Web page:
South Africa: Counterfeiting: Bad Medicine

Last Updated: 21 November 2013
Article by Rowen Forster and Kirsten-Lee Dinnes

Most Read Contributor in South Africa, September 2016

Two different news reports, two very different sides of the counterfeiting story.  CNN recently did a piece about counterfeits in China, with a particular emphasis on one brand,  Beats  - for the benefit of readers who are over twenty, this is the brand of a rapper called   Dr Dre and it's used for headphones.  The report said that headphones that will set you back US$400 in the West can be picked up for a mere US$70 in China.  It told how a recent joint operation involving US and Chinese officials netted some 243 000 counterfeit goods, including Beats and major brands like Apple and Microsoft. It made the extraordinary claim that some 70% of all counterfeit goods are made in China.

The report went on to talk about how brazen the people in the counterfeit business are, how they openly advertise what they do, even handing out business cards which make this very clear. It discussed some of the tricks used by counterfeiters to avoid detection: like using US and European shipping companies rather than  Chinese shipping companies; how goods are double-packaged, first in the counterfeit packaging that the product will be sold in, and then again in a different packaging which is  removed when the goods reach their destination.

The second report was in Business Day and it dealt with the issue of counterfeit medicines. In a previous article we pointed out that the problem of counterfeit drugs has become so serious that the major pharmaceutical companies have teamed up with Interpol to establish a program aimed at training law enforcement officers to identify fake prescription drugs. The Business Day report gave further insight into this problem.

The report told how police in Southern Africa, led by Interpol, had seized some 100 tons of counterfeit medicines and arrested 180 people in the space of a week. It told how the global trade in counterfeit drugs is valued at over R1 billion annually. It said that Africa is particularly targeted by the syndicates who run this trade. An Interpol spokesperson said this: 'Africa is terrible. It is very exposed to this deadly problem because there are problems with integrating medical supply chains into countries' health systems.'  She went on to say that the syndicates can produce 'exact replicas' of legitimate drugs:  'Their intelligence networks are incredible. They know exactly what medicines are required, what regions are affected by what disease, about new emerging drugs and they act on this.'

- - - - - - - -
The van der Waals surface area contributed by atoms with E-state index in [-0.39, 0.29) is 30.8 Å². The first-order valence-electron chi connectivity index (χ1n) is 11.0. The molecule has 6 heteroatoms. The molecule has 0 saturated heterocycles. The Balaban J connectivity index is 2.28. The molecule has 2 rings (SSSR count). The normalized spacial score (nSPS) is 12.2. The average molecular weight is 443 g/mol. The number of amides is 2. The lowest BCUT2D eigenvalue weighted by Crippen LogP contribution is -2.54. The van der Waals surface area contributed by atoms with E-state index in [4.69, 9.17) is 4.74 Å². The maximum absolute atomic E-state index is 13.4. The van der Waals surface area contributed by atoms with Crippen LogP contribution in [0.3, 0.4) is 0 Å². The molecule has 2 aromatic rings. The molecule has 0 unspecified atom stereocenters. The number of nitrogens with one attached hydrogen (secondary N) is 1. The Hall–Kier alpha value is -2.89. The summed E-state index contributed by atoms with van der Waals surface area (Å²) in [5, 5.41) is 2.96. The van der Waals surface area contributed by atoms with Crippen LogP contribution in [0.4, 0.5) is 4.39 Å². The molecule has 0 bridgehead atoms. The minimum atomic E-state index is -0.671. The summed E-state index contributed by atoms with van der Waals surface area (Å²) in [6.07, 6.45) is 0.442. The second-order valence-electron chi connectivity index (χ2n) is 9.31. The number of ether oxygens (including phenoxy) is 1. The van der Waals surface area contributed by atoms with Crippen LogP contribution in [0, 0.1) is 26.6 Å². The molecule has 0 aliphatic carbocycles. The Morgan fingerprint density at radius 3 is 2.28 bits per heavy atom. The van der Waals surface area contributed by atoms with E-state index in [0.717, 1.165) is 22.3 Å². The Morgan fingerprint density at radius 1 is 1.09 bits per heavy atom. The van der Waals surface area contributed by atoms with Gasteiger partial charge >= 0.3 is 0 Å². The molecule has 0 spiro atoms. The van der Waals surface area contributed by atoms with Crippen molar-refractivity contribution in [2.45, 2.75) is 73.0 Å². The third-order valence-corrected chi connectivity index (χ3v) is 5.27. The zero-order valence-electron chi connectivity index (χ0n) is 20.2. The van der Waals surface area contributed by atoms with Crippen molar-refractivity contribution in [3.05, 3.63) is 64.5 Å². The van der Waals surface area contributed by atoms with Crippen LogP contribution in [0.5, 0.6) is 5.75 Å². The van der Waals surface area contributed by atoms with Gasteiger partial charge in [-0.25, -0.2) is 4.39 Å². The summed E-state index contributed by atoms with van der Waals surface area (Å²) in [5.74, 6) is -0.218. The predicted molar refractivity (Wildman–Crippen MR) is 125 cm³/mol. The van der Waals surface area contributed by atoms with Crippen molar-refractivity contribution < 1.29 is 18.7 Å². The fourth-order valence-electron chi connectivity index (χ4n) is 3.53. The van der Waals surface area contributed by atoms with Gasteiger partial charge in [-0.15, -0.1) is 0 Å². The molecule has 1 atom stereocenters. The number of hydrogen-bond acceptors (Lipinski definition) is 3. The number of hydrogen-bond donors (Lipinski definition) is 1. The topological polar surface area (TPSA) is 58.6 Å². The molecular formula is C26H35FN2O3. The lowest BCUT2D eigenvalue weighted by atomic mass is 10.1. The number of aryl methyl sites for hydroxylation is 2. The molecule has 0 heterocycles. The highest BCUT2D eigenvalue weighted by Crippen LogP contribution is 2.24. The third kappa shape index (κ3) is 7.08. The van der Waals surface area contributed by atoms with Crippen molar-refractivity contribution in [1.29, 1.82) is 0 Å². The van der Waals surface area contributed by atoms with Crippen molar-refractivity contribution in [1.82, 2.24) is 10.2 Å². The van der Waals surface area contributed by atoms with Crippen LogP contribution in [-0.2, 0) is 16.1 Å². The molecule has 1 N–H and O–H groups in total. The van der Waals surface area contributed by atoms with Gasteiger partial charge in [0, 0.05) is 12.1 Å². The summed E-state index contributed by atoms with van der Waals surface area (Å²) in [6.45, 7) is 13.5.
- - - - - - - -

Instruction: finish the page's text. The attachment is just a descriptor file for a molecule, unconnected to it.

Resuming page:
The Business Day report also discussed how the trade in fake medicines flourishes on the internet,  and how an operation called 'Operation Pangea 6' had netted some 100 milion pills valued at US$37 million in June 2013. The spokesperson added this chilling fact:  'Eighty-percent of so-called medicines sold over the internet are counterfeit.'

All counterfeiting is bad news, but when it comes to medicines it's a particular worry. And just to be clear, counterfeit medicines are not the same as generics: a generic is legal and it involves the sale of a medicine that's equivalent to the original (whose patent has expired) and that's sold under a different name; a counterfeit, on the other hand, is illegal and it involves the sale of a medicine that's at best ineffectual, often harmful, and that's sold under the same name (and in the same packaging) as the original. A generic does not confuse; a counterfeit causes deception.

It's worth remembering that South Africa has counterfeit-specific legislation, the Counterfeit Goods Act 37 of 1997 ('CGA'). This legislation doesn't create any intellectual property rights – these are created by other statutes like the Trade Marks Act and the Copyright Act - but it creates procedural devices for acting against counterfeiters. For example, the CGA enables brand owners to request the police or custom authorities to raid premises or storage containers and seize counterfeit goods that are being imported into or stored in South Africa. These raids and seizures are then followed with civil or criminal proceedings.  The CGA isn't limited to the 'exact replicas' referred to by the Interpol spokesperson, but also extends to goods that are 'substantially identical' to the original and are 'calculated to be confused'.

The CGA has proved to be a very useful tool for brand owners whose goods are targeted by counterfeiters.  But in order for things to work quickly and smoothly, the brand owner needs to put in a considerable amount of work.  For example, in order to be able to move quickly a brand owner has to have ready access to the records of its IP rights. It needs to be able to provide the authorities with a statement explaining why the goods are believed to be counterfeit. It needs to be able to provide the authorities with security in case it transpires that the goods are not counterfeit, and the importer or seller makes a claim. And it needs to have good relationships with the authorities so that it knows exactly who to deal with. In short, it needs a comprehensive anti-counterfeiting strategy. If you want any help in setting up such a strategy, please feel free to give me a call on...

The content of this article is intended to provide a general guide to the subject matter. Specialist advice should be sought about your specific circumstances.

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